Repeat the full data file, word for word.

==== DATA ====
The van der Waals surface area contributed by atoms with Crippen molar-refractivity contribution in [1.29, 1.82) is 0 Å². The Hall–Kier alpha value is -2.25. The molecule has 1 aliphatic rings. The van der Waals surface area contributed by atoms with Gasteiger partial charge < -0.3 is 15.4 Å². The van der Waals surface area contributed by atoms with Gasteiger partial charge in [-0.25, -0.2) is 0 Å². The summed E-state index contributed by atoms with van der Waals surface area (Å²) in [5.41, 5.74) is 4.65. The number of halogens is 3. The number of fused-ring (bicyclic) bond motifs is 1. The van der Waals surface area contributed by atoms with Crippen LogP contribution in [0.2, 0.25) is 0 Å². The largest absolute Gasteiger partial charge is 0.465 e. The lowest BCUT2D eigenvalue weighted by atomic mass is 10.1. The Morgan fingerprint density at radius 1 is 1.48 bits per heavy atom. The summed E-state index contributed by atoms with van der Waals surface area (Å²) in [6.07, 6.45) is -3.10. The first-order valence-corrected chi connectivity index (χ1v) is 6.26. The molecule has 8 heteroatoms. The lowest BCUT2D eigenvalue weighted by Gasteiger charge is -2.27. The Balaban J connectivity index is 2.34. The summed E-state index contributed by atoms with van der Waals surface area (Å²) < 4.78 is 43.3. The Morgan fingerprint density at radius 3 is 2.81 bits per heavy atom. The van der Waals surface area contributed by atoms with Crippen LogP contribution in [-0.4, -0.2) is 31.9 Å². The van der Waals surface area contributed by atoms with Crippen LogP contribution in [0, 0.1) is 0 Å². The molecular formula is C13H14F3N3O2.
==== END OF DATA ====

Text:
The van der Waals surface area contributed by atoms with Crippen molar-refractivity contribution in [1.29, 1.82) is 0 Å². The Hall–Kier alpha value is -2.25. The molecule has 1 aliphatic rings. The van der Waals surface area contributed by atoms with Gasteiger partial charge < -0.3 is 15.4 Å². The van der Waals surface area contributed by atoms with Gasteiger partial charge in [-0.25, -0.2) is 0 Å². The summed E-state index contributed by atoms with van der Waals surface area (Å²) in [5.41, 5.74) is 4.65. The number of halogens is 3. The number of fused-ring (bicyclic) bond motifs is 1. The van der Waals surface area contributed by atoms with Crippen LogP contribution in [0.2, 0.25) is 0 Å². The largest absolute Gasteiger partial charge is 0.465 e. The lowest BCUT2D eigenvalue weighted by atomic mass is 10.1. The Morgan fingerprint density at radius 1 is 1.48 bits per heavy atom. The summed E-state index contributed by atoms with van der Waals surface area (Å²) in [6.07, 6.45) is -3.10. The first-order valence-corrected chi connectivity index (χ1v) is 6.26. The molecule has 8 heteroatoms. The lowest BCUT2D eigenvalue weighted by Gasteiger charge is -2.27. The Balaban J connectivity index is 2.34. The summed E-state index contributed by atoms with van der Waals surface area (Å²) < 4.78 is 43.3. The Morgan fingerprint density at radius 3 is 2.81 bits per heavy atom. The van der Waals surface area contributed by atoms with Crippen LogP contribution in [-0.4, -0.2) is 31.9 Å². The van der Waals surface area contributed by atoms with Crippen LogP contribution in [0, 0.1) is 0 Å². The molecular formula is C13H14F3N3O2.